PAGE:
JAMA: Teladoc doctors prescribe antibiotics at the same rate as in-person docs

By Aditi Pai
09:54 am

TeladocVideoVisitPhysicians who meet with patients via direct to consumer telemedicine services are just as likely to prescribe antibiotics as those who conduct in-person visits, according to a study conducted by Rand Corporation. The study was published in The Journal of the American Medical Association (JAMA) Internal Medicine.

The study examined health plan claims from 1,725 patients who used telemedicine service Teladoc and 64,099 who went in for an office visit. Visits were covered by the California Public Employees' Retirement System (CalPERS).

"[Direct-to-consumer] telemedicine is often more convenient and less expensive than in-person visits," researchers explained. "However, concerns about the quality of these services have been expressed: lack of physician-patient relationship and access to medical records; limitation of the physical examination; and barriers to testing could lead to overuse of antibiotics."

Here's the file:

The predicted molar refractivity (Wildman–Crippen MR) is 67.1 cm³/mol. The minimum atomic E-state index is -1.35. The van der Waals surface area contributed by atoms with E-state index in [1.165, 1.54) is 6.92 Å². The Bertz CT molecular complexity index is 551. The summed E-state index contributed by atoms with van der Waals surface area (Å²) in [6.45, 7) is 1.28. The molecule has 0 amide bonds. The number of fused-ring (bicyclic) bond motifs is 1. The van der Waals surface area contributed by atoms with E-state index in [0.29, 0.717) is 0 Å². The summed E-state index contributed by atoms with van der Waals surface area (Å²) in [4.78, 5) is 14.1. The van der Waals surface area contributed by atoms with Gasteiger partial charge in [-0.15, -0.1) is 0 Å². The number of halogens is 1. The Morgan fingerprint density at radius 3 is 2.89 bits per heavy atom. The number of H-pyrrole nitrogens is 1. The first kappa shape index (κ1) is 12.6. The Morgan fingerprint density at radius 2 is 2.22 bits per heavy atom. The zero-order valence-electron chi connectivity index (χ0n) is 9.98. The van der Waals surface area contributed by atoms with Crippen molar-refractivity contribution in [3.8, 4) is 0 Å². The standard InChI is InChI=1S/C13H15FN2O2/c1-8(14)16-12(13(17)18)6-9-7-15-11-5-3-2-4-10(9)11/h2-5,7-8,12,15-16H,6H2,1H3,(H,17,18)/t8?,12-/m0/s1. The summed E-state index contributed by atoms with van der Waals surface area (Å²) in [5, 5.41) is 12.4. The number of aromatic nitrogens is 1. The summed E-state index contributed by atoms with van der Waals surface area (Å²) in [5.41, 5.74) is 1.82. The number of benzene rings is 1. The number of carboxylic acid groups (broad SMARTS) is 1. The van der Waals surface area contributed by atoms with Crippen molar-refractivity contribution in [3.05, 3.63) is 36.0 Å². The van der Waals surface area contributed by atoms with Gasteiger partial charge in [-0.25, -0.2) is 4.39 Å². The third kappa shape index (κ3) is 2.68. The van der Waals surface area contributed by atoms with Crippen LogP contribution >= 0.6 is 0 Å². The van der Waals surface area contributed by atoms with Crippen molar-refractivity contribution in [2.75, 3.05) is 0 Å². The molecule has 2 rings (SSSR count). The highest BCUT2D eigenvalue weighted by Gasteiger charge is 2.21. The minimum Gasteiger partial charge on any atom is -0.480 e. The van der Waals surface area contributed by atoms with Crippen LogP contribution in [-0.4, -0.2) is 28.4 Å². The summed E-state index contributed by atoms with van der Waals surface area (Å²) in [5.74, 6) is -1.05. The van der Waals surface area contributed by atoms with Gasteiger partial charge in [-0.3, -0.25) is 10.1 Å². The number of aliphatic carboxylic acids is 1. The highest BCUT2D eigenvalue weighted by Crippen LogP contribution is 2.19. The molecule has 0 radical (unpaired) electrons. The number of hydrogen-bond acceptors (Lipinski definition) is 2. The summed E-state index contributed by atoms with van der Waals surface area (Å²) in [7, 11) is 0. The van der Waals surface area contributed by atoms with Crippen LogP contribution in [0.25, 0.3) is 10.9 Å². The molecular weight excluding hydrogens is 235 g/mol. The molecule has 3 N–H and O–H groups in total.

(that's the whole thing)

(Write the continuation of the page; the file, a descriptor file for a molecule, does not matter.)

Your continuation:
Researchers analyzed health claims from users who were continuously enrolled in CalPERS from April 2012 to October 2013 and visited with a physician one or more times for an acute respiratory infection (ARI). They then compared Teladoc's antibiotic prescription rates against those of office visits.

They found that Teladoc users were less likely to be 51 or older and less likely to have one or more chronic illness. Researchers also found that the prescription rates for office visits and telemedicine visits were similar, in both an unadjusted analysis and adjusted analysis, which took into account sex, age, chronic illness, site of care, and ARI diagnosis. The adjusted antibiotic prescribing rate for ARI visits was 58 percent for Teladoc and 55 percent for office visits.

The researchers also added that both the office and telemedicine visit had "high rates of inappropriate prescribing" for conditions like bronchitis.

"When antibiotics were prescribed, Teladoc used more broad-spectrum antibiotics," they wrote. "This is concerning because overuse increases costs and contributes to antibiotic resistance. Greater use of broad-spectrum antibiotics may be driven by the tendency for physicians serving DTC companies to practice conservatively, with limited diagnostic information."

This data is especially interesting right now as Teladoc is currently embroiled in a legal battle with the Texas State Medical Board over restrictions that would keep Teladoc from practicing in Texas. One of the stated aims of the Texas Medical Board ruling was to "prevent overuse/abuse of drugs of any kind".


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